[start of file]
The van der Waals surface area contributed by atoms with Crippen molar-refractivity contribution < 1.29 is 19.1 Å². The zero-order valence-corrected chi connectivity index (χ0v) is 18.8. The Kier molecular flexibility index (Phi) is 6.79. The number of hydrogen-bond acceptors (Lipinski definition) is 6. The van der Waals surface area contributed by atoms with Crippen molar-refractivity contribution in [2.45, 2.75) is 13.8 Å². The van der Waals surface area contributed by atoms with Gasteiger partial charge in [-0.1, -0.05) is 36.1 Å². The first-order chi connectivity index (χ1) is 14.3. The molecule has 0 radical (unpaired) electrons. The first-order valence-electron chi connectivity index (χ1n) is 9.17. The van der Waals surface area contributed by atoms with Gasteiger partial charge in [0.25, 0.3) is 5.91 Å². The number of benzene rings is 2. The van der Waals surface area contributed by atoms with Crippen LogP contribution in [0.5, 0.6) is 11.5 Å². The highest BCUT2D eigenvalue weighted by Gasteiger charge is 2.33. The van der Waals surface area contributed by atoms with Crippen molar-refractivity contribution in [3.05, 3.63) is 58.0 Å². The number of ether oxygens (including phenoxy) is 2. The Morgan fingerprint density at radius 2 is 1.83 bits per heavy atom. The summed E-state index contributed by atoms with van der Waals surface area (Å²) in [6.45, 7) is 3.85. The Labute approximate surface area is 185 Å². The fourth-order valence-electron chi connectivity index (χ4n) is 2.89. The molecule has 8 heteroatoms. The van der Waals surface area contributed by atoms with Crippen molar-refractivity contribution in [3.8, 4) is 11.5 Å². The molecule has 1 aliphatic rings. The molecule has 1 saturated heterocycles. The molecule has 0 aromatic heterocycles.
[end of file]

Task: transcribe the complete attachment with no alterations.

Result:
The van der Waals surface area contributed by atoms with Crippen molar-refractivity contribution < 1.29 is 19.1 Å². The zero-order valence-corrected chi connectivity index (χ0v) is 18.8. The Kier molecular flexibility index (Phi) is 6.79. The number of hydrogen-bond acceptors (Lipinski definition) is 6. The van der Waals surface area contributed by atoms with Crippen molar-refractivity contribution in [2.45, 2.75) is 13.8 Å². The van der Waals surface area contributed by atoms with Gasteiger partial charge in [-0.1, -0.05) is 36.1 Å². The first-order chi connectivity index (χ1) is 14.3. The molecule has 0 radical (unpaired) electrons. The first-order valence-electron chi connectivity index (χ1n) is 9.17. The van der Waals surface area contributed by atoms with Gasteiger partial charge in [0.25, 0.3) is 5.91 Å². The number of benzene rings is 2. The van der Waals surface area contributed by atoms with Crippen LogP contribution in [0.5, 0.6) is 11.5 Å². The highest BCUT2D eigenvalue weighted by Gasteiger charge is 2.33. The van der Waals surface area contributed by atoms with Crippen molar-refractivity contribution in [3.05, 3.63) is 58.0 Å². The number of ether oxygens (including phenoxy) is 2. The Morgan fingerprint density at radius 2 is 1.83 bits per heavy atom. The summed E-state index contributed by atoms with van der Waals surface area (Å²) in [6.45, 7) is 3.85. The Labute approximate surface area is 185 Å². The fourth-order valence-electron chi connectivity index (χ4n) is 2.89. The molecule has 8 heteroatoms. The van der Waals surface area contributed by atoms with Crippen molar-refractivity contribution in [3.8, 4) is 11.5 Å². The molecule has 1 aliphatic rings. The molecule has 1 saturated heterocycles. The molecule has 0 aromatic heterocycles.